THE WHITE HOUSE
Office of the Press Secretary
For Immediate Release September 28, 1998 12:45 P.M. EDT
REMARKS BY THE PRESIDENT
IN PHOTO OPPORTUNITY WITH
PRIME MINISTER NETANYAHU
AND CHAIRMAN ARAFAT
The Oval Office
THE PRESIDENT: First of all, I would like to publicly welcomePrimeMinister Netanyahu and Chairman Arafat. We have had a very, very goodmeetingtoday, following the one-on-one meeting that the Prime Minister and theChairmanhad last night, their first face-to-face meeting in a year.
I believe that we all agree that we have made progress on the pathtopeace. There has been a significant narrowing of the gaps between the twoparties across a wide range of issues that were in the American initiativethatwe've been working on for months. I think also, to be candid, there'sstill asubstantial amount of work to be done until a comprehensive agreement canbereached. And because I'm convinced that the two leaders and the peopletheyrepresent want an agreement, I have asked them to come back to the UnitedStatesin mid October with their teams to do the intensive work necessary to seeif wecan conclude this.
Meanwhile, I've asked the Secretary of State and Ambassador Ross to goback to the region in early October to try to see how much preparatory work canbe done to narrow the differences further and to agree on at least themodalities for what we will do here in mid October.
So, all told, it was a good day. And again I want to thank boththesemen for the open, candid, respectful way in which they worked and we workedtogether. And we're going to work at this now to see if we can get itdone.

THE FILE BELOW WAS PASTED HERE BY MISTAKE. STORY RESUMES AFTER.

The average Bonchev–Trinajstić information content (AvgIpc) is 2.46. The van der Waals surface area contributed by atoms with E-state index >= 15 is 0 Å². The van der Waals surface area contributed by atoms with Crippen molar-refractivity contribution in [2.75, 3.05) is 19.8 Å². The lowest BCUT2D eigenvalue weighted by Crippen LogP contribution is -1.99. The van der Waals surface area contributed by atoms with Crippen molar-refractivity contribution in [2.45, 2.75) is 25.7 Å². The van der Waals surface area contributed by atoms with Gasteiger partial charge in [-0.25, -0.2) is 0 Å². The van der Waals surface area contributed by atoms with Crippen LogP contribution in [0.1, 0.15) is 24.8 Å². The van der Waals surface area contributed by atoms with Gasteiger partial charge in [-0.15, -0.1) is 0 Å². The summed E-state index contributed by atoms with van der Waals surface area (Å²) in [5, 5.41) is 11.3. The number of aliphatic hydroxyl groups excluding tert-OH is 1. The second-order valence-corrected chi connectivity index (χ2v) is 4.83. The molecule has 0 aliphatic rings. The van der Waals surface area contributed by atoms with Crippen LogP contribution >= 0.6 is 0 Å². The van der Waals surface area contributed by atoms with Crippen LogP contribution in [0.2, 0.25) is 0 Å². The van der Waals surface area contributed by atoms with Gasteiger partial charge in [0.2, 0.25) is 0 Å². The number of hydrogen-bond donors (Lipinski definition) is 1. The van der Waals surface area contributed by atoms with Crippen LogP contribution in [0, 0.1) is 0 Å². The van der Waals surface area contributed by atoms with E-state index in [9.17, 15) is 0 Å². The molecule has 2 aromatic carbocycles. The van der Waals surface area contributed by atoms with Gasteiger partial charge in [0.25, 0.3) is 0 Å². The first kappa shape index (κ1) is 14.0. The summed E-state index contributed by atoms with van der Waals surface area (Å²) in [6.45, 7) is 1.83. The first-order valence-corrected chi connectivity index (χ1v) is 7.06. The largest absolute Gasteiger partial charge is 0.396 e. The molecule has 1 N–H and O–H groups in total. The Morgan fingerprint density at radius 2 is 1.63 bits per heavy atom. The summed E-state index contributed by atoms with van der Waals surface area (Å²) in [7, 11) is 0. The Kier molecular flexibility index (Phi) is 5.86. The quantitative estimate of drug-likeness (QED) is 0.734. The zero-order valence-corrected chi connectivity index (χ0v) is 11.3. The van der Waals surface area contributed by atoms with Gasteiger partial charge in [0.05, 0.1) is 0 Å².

Q What are the major sticking --
Q Mr. President, there was --
THE PRESIDENT: Wait, wait. One, two, three. We'll do them all.
Q Mr. President, do you support the Palestinian state inprinciple, and do you think the Palestinians have the right to have a state madefor -- or in principle, and self-determination for them?
THE PRESIDENT: In the Oslo Accords, that question was left for the
final status negotiations. Because of the heavy involvement of the UnitedStates in the peace process, I believe itwould be in error for me to comment on that. I think the importantthing is that has to be resolved in the final status negotiations asprovided for in the Oslo Accords. As long as the peace process isgoing forward, whatever the United States says on that publicly willbe unhelpful to the ultimate outcome.
Q Mr. President, the First Lady commented on this inpublic --
Q Mr. President, is it your assumption --
THE PRESIDENT: She did, but she's not the President andshe's not trying to manage this peace process. That's a differentthing. But I'm telling you the -- we gave our word when we agreed totry to be an honest broker to respect the Oslo process. Andtherefore -- I have to tell you, when I'm in Israel or when I'm withAmerican Jewish groups, they also try to get me to say things that Isaid before I was the President and the broker of the process that Ican no longer say. So it's a different -- I gave my word that Iwould be faithful to the process that these two parties set out forthe resolution of their agreement, and I have to try to do that.
Q Mr. President, are you saying that the deadline ismid October when you expect both Chairman Arafat and Prime MinisterNetanyahu to come back to the United States for a settlement?
THE PRESIDENT: Well, let me say this. In the end,whether there will be this agreement depends upon how badly they wantit, how much we can work together, how much trust can be built andsustained, what kind of process for ensuring the agreement can beagreed upon by the two parties. So I think what I'm telling you isthat they have made a very unusual commitment, they have committedseveral days and not only their own time, but the time of theirappropriate administration and staff people to try to resolve theremaining gaps.